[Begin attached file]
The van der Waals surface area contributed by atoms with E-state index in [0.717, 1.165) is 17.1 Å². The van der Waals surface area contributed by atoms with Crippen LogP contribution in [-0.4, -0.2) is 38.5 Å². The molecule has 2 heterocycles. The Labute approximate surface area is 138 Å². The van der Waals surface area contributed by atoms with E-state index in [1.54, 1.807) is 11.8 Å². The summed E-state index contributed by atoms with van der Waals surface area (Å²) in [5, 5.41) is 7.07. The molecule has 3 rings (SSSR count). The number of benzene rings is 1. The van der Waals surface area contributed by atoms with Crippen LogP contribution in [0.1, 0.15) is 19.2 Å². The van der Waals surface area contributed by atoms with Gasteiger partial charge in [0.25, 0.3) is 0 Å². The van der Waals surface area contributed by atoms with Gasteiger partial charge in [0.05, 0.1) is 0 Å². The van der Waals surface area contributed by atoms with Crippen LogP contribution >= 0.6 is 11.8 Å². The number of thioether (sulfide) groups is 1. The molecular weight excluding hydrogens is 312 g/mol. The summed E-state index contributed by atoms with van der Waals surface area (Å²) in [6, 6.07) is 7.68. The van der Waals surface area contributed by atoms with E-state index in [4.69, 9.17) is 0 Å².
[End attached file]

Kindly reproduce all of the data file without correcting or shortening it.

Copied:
The van der Waals surface area contributed by atoms with E-state index in [0.717, 1.165) is 17.1 Å². The van der Waals surface area contributed by atoms with Crippen LogP contribution in [-0.4, -0.2) is 38.5 Å². The molecule has 2 heterocycles. The Labute approximate surface area is 138 Å². The van der Waals surface area contributed by atoms with E-state index in [1.54, 1.807) is 11.8 Å². The summed E-state index contributed by atoms with van der Waals surface area (Å²) in [5, 5.41) is 7.07. The molecule has 3 rings (SSSR count). The number of benzene rings is 1. The van der Waals surface area contributed by atoms with Crippen LogP contribution in [0.1, 0.15) is 19.2 Å². The van der Waals surface area contributed by atoms with Gasteiger partial charge in [0.25, 0.3) is 0 Å². The van der Waals surface area contributed by atoms with Gasteiger partial charge in [0.05, 0.1) is 0 Å². The van der Waals surface area contributed by atoms with Crippen LogP contribution >= 0.6 is 11.8 Å². The number of thioether (sulfide) groups is 1. The molecular weight excluding hydrogens is 312 g/mol. The summed E-state index contributed by atoms with van der Waals surface area (Å²) in [6, 6.07) is 7.68. The van der Waals surface area contributed by atoms with E-state index in [4.69, 9.17) is 0 Å².